The Centre for Information Policy Leadership at Hunton Andrews Kurth (“CIPL”) and the Data Security Council of India (“DSCI”) have published a report on Enabling Accountable Data Transfers from India to the United States under India’s Proposed Personal Data Protection Bill (the “Report”).
CIPL and DSCI put forward this joint Report to highlight the importance of continued flows of data between India and the U.S. following the expected passage of new comprehensive data protection legislation in India. The Report is intended to inform the Joint Parliamentary Committee’s review of the proposed Personal Data Protection Bill (No. 373 of 2019) (the “PDPB”), as well as Indian Government officials working on a potential future trade deal with the U.S.
Specifically, the Report:
- Outlines relevant provisions of the PDPB that apply to transfers of data outside of India;
- Evaluates the PDPB’s transfer provisions in light of established cross-border transfer mechanisms in other global data protection regimes and suggests clarifications;
- Sets forth available options for governing India-U.S. data flows.
The Report explores two viable options to enable India-U.S. data flows in line with the PDPB:
- Certifications and Codes of Practice: India can enable data flows to the U.S. by including certifications and codes of practice as data transfer mechanisms in the PDPB, which could become interoperable with other certification schemes and codes, including the APEC Cross-Border Privacy Rules (“CBPR”) and EU GDPR certifications and codes of conduct. Appropriate enforcement of such mechanisms could be facilitated via an enforcement cooperation arrangement between the Indian DPA and the U.S. Federal Trade Commission (“FTC”), along the lines of a bilateral enforcement cooperation agreement under the U.S. SAFE WEB Act of 2006 or through a Memorandum of Understanding.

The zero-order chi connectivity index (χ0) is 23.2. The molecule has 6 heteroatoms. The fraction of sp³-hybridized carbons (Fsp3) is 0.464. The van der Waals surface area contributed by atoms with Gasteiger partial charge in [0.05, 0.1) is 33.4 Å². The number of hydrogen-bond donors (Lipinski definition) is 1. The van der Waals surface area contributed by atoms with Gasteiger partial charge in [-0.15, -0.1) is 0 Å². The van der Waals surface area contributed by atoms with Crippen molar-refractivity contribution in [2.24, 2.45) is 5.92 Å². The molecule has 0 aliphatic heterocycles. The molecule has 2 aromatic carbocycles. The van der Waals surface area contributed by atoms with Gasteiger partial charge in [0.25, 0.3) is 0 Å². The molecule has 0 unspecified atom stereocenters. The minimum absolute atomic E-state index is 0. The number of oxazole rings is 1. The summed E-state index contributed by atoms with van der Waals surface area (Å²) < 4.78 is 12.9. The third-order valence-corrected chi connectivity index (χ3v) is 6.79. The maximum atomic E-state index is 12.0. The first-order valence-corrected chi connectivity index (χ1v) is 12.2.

- Adequacy Finding: India could facilitate transfers to the U.S. through the PDPB’s existing provision authorizing adequacy findings for data transfer purposes. Tools to facilitate such a finding could include an India-U.S. trade agreement specifying a commitment to recognize or elaborate upon relevant transfer mechanisms (e.g., the APEC CBPR or future Indian certifications or codes of practice) coupled with a formally binding cooperation agreement or MOU between the Indian DPA and the FTC.
The Report argues that given the PDPB is still under consideration, India has a real opportunity to shape the data flows landscape it wants to participate in for many years ahead. The Report further argues it is imperative that the Joint Parliamentary Committee, the Indian government and other key stakeholders in India’s privacy debate act to prevent unnecessary barriers to data transfers that can hurt the Indian economy and its digital transformation. The options to facilitate transfers outlined in the Report seek to preserve the unquestionable value of data to India’s modern digital economy and society as well as provide effective data protection for Indians as it updates its privacy regime.